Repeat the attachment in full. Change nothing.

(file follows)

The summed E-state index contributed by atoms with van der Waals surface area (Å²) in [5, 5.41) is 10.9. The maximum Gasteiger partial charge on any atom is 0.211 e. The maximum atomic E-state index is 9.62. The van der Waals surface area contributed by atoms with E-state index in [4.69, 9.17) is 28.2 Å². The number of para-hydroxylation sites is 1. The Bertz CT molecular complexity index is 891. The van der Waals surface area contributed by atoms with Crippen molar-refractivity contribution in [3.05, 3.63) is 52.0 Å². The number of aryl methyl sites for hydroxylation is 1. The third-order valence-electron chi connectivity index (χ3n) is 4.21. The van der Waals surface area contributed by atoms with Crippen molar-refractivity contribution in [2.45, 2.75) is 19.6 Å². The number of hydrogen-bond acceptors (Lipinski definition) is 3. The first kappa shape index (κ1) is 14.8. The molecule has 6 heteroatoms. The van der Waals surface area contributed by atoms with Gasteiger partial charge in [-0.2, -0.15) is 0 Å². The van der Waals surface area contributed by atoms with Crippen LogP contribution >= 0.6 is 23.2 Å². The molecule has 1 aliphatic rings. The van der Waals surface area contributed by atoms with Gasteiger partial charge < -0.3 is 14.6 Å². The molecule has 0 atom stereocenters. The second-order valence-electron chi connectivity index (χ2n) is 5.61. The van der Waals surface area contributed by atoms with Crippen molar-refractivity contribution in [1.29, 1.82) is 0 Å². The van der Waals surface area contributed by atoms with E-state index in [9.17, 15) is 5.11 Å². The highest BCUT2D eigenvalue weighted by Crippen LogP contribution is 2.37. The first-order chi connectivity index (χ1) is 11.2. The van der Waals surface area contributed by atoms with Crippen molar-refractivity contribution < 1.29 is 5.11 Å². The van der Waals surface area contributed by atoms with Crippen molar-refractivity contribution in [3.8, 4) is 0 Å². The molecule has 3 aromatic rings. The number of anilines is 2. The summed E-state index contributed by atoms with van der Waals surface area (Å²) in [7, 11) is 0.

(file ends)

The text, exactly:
The summed E-state index contributed by atoms with van der Waals surface area (Å²) in [5, 5.41) is 10.9. The maximum Gasteiger partial charge on any atom is 0.211 e. The maximum atomic E-state index is 9.62. The van der Waals surface area contributed by atoms with E-state index in [4.69, 9.17) is 28.2 Å². The number of para-hydroxylation sites is 1. The Bertz CT molecular complexity index is 891. The van der Waals surface area contributed by atoms with Crippen molar-refractivity contribution in [3.05, 3.63) is 52.0 Å². The number of aryl methyl sites for hydroxylation is 1. The third-order valence-electron chi connectivity index (χ3n) is 4.21. The van der Waals surface area contributed by atoms with Crippen molar-refractivity contribution in [2.45, 2.75) is 19.6 Å². The number of hydrogen-bond acceptors (Lipinski definition) is 3. The first kappa shape index (κ1) is 14.8. The molecule has 6 heteroatoms. The van der Waals surface area contributed by atoms with Gasteiger partial charge in [-0.2, -0.15) is 0 Å². The van der Waals surface area contributed by atoms with Crippen LogP contribution >= 0.6 is 23.2 Å². The molecule has 1 aliphatic rings. The van der Waals surface area contributed by atoms with Gasteiger partial charge < -0.3 is 14.6 Å². The molecule has 0 atom stereocenters. The second-order valence-electron chi connectivity index (χ2n) is 5.61. The van der Waals surface area contributed by atoms with Crippen molar-refractivity contribution in [1.29, 1.82) is 0 Å². The van der Waals surface area contributed by atoms with E-state index in [9.17, 15) is 5.11 Å². The highest BCUT2D eigenvalue weighted by Crippen LogP contribution is 2.37. The first-order chi connectivity index (χ1) is 11.2. The van der Waals surface area contributed by atoms with Crippen molar-refractivity contribution < 1.29 is 5.11 Å². The van der Waals surface area contributed by atoms with Crippen molar-refractivity contribution in [3.8, 4) is 0 Å². The molecule has 3 aromatic rings. The number of anilines is 2. The summed E-state index contributed by atoms with van der Waals surface area (Å²) in [7, 11) is 0.